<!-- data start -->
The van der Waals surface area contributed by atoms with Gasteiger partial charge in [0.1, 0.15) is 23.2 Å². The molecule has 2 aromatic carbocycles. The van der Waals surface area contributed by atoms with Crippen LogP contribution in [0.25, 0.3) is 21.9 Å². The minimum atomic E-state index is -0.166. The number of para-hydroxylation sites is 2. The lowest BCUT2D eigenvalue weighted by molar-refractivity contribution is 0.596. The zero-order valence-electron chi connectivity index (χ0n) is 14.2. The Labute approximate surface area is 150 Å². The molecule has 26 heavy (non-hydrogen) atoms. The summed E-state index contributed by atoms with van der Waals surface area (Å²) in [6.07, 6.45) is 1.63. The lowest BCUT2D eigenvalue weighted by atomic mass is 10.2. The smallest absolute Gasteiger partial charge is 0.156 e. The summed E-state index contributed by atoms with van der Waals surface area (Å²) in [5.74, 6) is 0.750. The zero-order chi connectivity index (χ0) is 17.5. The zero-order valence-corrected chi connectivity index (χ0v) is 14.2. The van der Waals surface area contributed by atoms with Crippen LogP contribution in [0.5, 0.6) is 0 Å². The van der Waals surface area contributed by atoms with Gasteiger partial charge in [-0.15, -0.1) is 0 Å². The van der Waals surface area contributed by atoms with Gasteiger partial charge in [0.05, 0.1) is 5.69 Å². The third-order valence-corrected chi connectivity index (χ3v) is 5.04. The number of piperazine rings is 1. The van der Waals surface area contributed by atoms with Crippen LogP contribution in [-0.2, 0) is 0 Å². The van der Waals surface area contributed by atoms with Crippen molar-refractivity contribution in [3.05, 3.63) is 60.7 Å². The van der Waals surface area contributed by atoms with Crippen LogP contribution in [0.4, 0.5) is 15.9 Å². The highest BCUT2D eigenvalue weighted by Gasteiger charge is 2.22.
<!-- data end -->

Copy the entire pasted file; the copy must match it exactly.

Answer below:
The van der Waals surface area contributed by atoms with Gasteiger partial charge in [0.1, 0.15) is 23.2 Å². The molecule has 2 aromatic carbocycles. The van der Waals surface area contributed by atoms with Crippen LogP contribution in [0.25, 0.3) is 21.9 Å². The minimum atomic E-state index is -0.166. The number of para-hydroxylation sites is 2. The lowest BCUT2D eigenvalue weighted by molar-refractivity contribution is 0.596. The zero-order valence-electron chi connectivity index (χ0n) is 14.2. The Labute approximate surface area is 150 Å². The molecule has 26 heavy (non-hydrogen) atoms. The summed E-state index contributed by atoms with van der Waals surface area (Å²) in [6.07, 6.45) is 1.63. The lowest BCUT2D eigenvalue weighted by atomic mass is 10.2. The smallest absolute Gasteiger partial charge is 0.156 e. The summed E-state index contributed by atoms with van der Waals surface area (Å²) in [5.74, 6) is 0.750. The zero-order chi connectivity index (χ0) is 17.5. The zero-order valence-corrected chi connectivity index (χ0v) is 14.2. The van der Waals surface area contributed by atoms with Crippen LogP contribution in [0.5, 0.6) is 0 Å². The van der Waals surface area contributed by atoms with Gasteiger partial charge in [-0.15, -0.1) is 0 Å². The van der Waals surface area contributed by atoms with Gasteiger partial charge in [0.05, 0.1) is 5.69 Å². The third-order valence-corrected chi connectivity index (χ3v) is 5.04. The number of piperazine rings is 1. The van der Waals surface area contributed by atoms with Crippen LogP contribution in [-0.2, 0) is 0 Å². The van der Waals surface area contributed by atoms with Crippen molar-refractivity contribution in [3.05, 3.63) is 60.7 Å². The van der Waals surface area contributed by atoms with Crippen LogP contribution in [0.4, 0.5) is 15.9 Å². The highest BCUT2D eigenvalue weighted by Gasteiger charge is 2.22.